Both Sony and Microsoft have demanded “exclusive content” for their versions of the game ever since Microsoft’s first Xbox. Third party publishers got around this primarily by giving each platform the equivalent of launch DLC (a single platform-exclusive skin or weapon or something) in order to obey the letter of the law. This was also similar for other console-specific hardware that platform demanded we support, like the Playstation Move controller. Developing a title to ship on the Xbone with its Kinect requirement was little different.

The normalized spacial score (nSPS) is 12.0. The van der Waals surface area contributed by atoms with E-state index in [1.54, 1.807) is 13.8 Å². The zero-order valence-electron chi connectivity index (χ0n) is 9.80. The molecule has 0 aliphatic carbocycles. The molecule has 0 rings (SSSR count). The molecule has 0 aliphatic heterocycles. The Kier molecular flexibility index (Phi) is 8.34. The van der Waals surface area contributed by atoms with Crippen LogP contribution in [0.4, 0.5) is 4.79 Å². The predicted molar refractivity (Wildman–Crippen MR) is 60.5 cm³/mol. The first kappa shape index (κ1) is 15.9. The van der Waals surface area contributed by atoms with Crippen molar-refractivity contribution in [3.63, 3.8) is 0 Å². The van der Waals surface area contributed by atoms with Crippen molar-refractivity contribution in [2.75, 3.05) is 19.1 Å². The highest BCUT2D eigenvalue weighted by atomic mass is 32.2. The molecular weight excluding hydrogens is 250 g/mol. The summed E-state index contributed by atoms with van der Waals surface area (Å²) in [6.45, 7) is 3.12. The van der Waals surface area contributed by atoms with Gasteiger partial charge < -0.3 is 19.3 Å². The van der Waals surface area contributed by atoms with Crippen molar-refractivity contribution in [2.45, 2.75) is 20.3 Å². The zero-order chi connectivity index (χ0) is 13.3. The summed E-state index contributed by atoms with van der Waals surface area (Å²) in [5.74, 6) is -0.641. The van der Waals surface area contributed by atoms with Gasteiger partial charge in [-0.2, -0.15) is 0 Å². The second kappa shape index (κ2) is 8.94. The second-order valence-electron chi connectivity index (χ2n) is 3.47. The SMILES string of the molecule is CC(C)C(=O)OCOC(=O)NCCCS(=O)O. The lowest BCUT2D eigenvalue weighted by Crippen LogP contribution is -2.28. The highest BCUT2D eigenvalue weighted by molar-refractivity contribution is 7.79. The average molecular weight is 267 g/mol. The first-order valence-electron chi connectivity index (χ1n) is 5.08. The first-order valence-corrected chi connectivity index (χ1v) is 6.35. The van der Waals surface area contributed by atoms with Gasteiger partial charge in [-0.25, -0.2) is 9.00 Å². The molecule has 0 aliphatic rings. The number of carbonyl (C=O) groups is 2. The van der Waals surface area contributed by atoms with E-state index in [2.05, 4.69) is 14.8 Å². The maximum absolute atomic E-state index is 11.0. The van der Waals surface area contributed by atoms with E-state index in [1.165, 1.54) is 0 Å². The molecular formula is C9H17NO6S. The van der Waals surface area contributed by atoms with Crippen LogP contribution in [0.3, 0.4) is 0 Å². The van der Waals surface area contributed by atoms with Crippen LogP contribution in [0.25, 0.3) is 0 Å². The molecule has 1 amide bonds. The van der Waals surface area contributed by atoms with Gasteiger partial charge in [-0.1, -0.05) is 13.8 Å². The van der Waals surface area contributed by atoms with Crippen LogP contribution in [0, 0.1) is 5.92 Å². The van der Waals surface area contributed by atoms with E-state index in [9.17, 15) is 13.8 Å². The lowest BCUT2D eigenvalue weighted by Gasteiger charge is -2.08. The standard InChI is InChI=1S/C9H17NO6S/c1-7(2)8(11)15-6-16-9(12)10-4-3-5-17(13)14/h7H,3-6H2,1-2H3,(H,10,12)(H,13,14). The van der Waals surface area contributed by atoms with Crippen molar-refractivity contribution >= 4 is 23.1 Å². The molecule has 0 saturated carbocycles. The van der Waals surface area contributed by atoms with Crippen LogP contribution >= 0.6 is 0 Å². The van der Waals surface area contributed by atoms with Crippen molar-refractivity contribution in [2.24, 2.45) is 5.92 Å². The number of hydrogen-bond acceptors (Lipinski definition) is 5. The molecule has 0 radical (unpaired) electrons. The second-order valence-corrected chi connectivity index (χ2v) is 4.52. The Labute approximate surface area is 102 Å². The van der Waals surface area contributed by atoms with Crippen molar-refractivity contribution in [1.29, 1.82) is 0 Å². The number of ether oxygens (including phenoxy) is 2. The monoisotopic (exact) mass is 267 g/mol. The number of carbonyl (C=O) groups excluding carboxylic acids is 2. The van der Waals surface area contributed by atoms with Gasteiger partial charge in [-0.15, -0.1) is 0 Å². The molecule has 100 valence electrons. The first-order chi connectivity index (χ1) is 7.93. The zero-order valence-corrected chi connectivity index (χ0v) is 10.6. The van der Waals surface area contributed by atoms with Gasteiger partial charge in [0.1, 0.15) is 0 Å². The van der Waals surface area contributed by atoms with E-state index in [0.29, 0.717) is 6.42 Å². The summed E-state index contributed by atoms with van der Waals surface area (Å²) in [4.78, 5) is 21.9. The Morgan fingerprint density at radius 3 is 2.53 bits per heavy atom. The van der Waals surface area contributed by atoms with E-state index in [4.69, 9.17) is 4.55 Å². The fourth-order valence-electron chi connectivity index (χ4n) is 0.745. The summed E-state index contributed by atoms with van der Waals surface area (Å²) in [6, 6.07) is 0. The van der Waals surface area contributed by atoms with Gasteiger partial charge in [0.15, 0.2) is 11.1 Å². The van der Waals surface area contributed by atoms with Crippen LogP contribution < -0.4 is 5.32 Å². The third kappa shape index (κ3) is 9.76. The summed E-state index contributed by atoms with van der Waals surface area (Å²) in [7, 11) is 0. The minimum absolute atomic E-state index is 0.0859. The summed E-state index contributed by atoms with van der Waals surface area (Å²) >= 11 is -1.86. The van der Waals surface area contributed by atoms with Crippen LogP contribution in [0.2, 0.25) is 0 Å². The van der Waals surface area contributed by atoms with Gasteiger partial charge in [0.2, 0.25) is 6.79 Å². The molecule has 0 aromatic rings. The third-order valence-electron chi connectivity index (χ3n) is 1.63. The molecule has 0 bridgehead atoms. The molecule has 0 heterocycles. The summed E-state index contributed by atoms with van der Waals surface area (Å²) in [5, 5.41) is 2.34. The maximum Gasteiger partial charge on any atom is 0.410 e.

Most third party publishers want to devote their development resources to systems and content that is reusable across platforms because that’s the best return on investment, so console-specific stuff like Kinect support is usually whatever is the least resource-intensive while still sufficient to pass certification. The lowest bar for this usually meant something like the Kinect could be used to navigate menus via voice commands or via hand motions. That was what it took to pass MSFT cert and could usually be done fairly quickly by an engine programmer, so that was what many games ended up doing. Since it was low-investment, it usually didn’t affect development much at all.
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